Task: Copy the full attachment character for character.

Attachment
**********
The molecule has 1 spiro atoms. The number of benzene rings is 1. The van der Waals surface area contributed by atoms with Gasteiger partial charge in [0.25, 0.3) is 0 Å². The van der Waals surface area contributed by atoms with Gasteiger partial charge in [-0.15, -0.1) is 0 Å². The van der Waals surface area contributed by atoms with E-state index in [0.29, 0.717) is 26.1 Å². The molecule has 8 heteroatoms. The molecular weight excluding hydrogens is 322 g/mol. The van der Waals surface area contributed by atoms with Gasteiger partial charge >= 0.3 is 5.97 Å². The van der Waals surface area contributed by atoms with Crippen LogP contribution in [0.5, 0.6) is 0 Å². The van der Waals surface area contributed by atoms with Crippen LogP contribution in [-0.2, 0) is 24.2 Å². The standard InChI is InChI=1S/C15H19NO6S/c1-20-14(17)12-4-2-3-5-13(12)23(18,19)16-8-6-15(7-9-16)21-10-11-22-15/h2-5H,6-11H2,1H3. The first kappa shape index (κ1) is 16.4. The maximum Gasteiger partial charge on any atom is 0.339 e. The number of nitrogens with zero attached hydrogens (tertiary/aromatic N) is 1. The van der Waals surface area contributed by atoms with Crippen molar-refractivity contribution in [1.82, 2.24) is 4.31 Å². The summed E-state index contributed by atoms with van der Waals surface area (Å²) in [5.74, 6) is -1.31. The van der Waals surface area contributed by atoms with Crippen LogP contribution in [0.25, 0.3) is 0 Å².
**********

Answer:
The molecule has 1 spiro atoms. The number of benzene rings is 1. The van der Waals surface area contributed by atoms with Gasteiger partial charge in [0.25, 0.3) is 0 Å². The van der Waals surface area contributed by atoms with Gasteiger partial charge in [-0.15, -0.1) is 0 Å². The van der Waals surface area contributed by atoms with E-state index in [0.29, 0.717) is 26.1 Å². The molecule has 8 heteroatoms. The molecular weight excluding hydrogens is 322 g/mol. The van der Waals surface area contributed by atoms with Gasteiger partial charge >= 0.3 is 5.97 Å². The van der Waals surface area contributed by atoms with Crippen LogP contribution in [0.5, 0.6) is 0 Å². The van der Waals surface area contributed by atoms with Crippen LogP contribution in [-0.2, 0) is 24.2 Å². The standard InChI is InChI=1S/C15H19NO6S/c1-20-14(17)12-4-2-3-5-13(12)23(18,19)16-8-6-15(7-9-16)21-10-11-22-15/h2-5H,6-11H2,1H3. The first kappa shape index (κ1) is 16.4. The maximum Gasteiger partial charge on any atom is 0.339 e. The number of nitrogens with zero attached hydrogens (tertiary/aromatic N) is 1. The van der Waals surface area contributed by atoms with Crippen molar-refractivity contribution in [1.82, 2.24) is 4.31 Å². The summed E-state index contributed by atoms with van der Waals surface area (Å²) in [5.74, 6) is -1.31. The van der Waals surface area contributed by atoms with Crippen LogP contribution in [0.25, 0.3) is 0 Å².